State of the Art: Taneli Kukkonen

Hi everyone,

I’m back for the fall, with a new concept for a series of posts. I’m going to be inviting various far-flung folk in the field to send in reports on what they’re up to. The goal, as always, is to help build the community of medieval philosophy, by connecting us virtually in between our occasional meetings at conferences.  So here, leading off the series, is Taneli Kukkonen, who’s journeys since 2003 have taken him all over the globe, beginning with a four-year stint at the University of Victoria in the far west of Canada, then four years at the University of Jyväskylä, in northern Finland, then a couple of years way down under, at the University of Otago, New Zealand, and since 2014 as Professor of Philosophy (and now program head) at New York University Abu Dhabi. That has to be some kind of record for geographical promiscuity. Here’s his report:

Thanks to Bob for inviting me to report on what I have going on, research-wise. Having arrived at New York University Abu Dhabi three years ago, things are beginning to look up, although it’s always disheartening to realize that with each intercontinental move valuable projects and good people have got lost in the shuffle, for no better reason than basic human frailty. To all those whom I have neglected or lost touch with, my sincere apologies.

1. The first order of business is that my long-term engagement with al-Ghazali is now approaching the finish line. Articles and essays keep tumbling out of what was supposed to be a straightforward book project illumining al-Ghazali’s philosophical side. But I remain confident that my Great Medieval Thinkers volume on al-Ghazali will be finished early next year. In the meantime, I am convening a workshop in December with the NYUAD Institute, on ‘Al-Ghazali’s Major Works’. The meeting is simultaneously positioned as the launch party for the Ghazali Study Network (GSN), a loose association of scholars committed to advancing our understanding of this subtle and complex figure. The GSN’s activities will long outlast my personal patience with the man, or so at any rate I dare hope.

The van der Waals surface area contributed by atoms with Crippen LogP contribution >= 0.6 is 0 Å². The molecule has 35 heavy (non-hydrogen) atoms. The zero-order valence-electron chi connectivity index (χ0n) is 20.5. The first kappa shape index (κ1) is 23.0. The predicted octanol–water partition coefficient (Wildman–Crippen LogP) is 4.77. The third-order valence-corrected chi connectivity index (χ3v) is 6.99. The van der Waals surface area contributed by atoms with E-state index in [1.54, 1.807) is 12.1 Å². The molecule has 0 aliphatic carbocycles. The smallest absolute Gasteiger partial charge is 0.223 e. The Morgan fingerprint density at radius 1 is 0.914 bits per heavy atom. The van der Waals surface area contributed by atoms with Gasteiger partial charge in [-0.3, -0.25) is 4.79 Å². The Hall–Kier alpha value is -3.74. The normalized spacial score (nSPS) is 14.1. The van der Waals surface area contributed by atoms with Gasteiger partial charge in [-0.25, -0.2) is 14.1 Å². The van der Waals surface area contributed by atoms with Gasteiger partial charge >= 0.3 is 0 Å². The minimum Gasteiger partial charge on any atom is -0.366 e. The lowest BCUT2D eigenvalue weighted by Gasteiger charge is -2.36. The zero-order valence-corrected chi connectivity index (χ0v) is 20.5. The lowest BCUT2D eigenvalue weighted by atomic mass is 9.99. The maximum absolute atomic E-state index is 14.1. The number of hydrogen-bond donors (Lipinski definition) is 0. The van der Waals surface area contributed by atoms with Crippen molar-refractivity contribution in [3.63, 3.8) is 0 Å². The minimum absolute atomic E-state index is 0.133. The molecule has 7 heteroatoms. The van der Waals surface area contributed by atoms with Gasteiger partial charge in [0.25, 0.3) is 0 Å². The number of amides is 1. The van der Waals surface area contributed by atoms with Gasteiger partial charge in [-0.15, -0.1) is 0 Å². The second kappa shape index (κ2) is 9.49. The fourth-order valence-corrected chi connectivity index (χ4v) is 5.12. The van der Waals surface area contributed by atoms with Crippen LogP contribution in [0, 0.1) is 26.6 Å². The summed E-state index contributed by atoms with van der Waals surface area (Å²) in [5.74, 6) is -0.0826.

2. A fresh and altogether more ambitious research program is a conceptual history of ‘Vice’ that I envision as a collaborative, indeed worldwide affair. This is an idea I shamelessly pinched from Julia Annas when she visited NYUAD last year (one wonderful facet of life at NYUAD are the many awe-inspiring academics and artists we have passing through or enjoying extended stays). Julia has recently been thinking about how best to conceive of vice–some of the material she treats comes from ancient philosophy, naturally, but her interest is properly systematic–and it occurred to me that vice would be a topic ripe for exploration in transhistorical and cross-cultural perspective, befitting NYUAD’s ambition to become a hub for global philosophy.
Team-teaching ‘Global Ethics’ with Anthony Appiah further made me confront some of the problems associated with the concept of virtue ethics being applied as if it would straightforwardly pick out a natural kind, or a phenomenon uniform in shape and substance across different time-periods and cultures. And what better way to pry open the issues than by investigating its complementary opposite–the notion of vice, which so far has received far less consideration? An exploratory workshop is the first phase and the Platonic, Aristotelian, and Stoic traditions (Greek, Arabic, Latin, Hebrew) all self-evidently have a place in the planning. But I want to invite scholars of Indian and Chinese philosophy to the table as well. We will see what becomes of it all; interested medievalists should definitely get in touch.

3. I have other project in my sights, including a long-ago commissioned OUP book on ‘Classical Arabic Philosophy’ (those pesky survey monographs!) and a little volume on the Finnish filmmaker Aki Kaurismäki (!). But one thing that may intrigue medievalists is that together with Margaret Cameron (UVic), we have initiated talks about an essay collection on ‘philosophical traditions’. This volume reflects a longstanding interest on both our parts in philosophical methodology and the role of history within it. And although the question about how best to approach medieval philosophy forms only one strand in our conversations, we cannot but evince our personal experience in the projected work.

All in all, NYU Abu Dhabi so far has proved a fantastically amenable and forward-looking place to pursue a somewhat cross-disciplinary and freewheeling philosophical career. The environment is constantly challenging and enormously intellectually stimulating (1,400 students, 110 nationalities!). And although for a senior academic the administrative burden can get quite heavy, it is all in the service of institution-building, which is rewarding work and something few of us ever get to do in such a substantial sense. NYUAD and its peer institutions to my mind reveal us something important about academia in the 21st century; they provide a window into the future, through which I feel lucky to get to peer.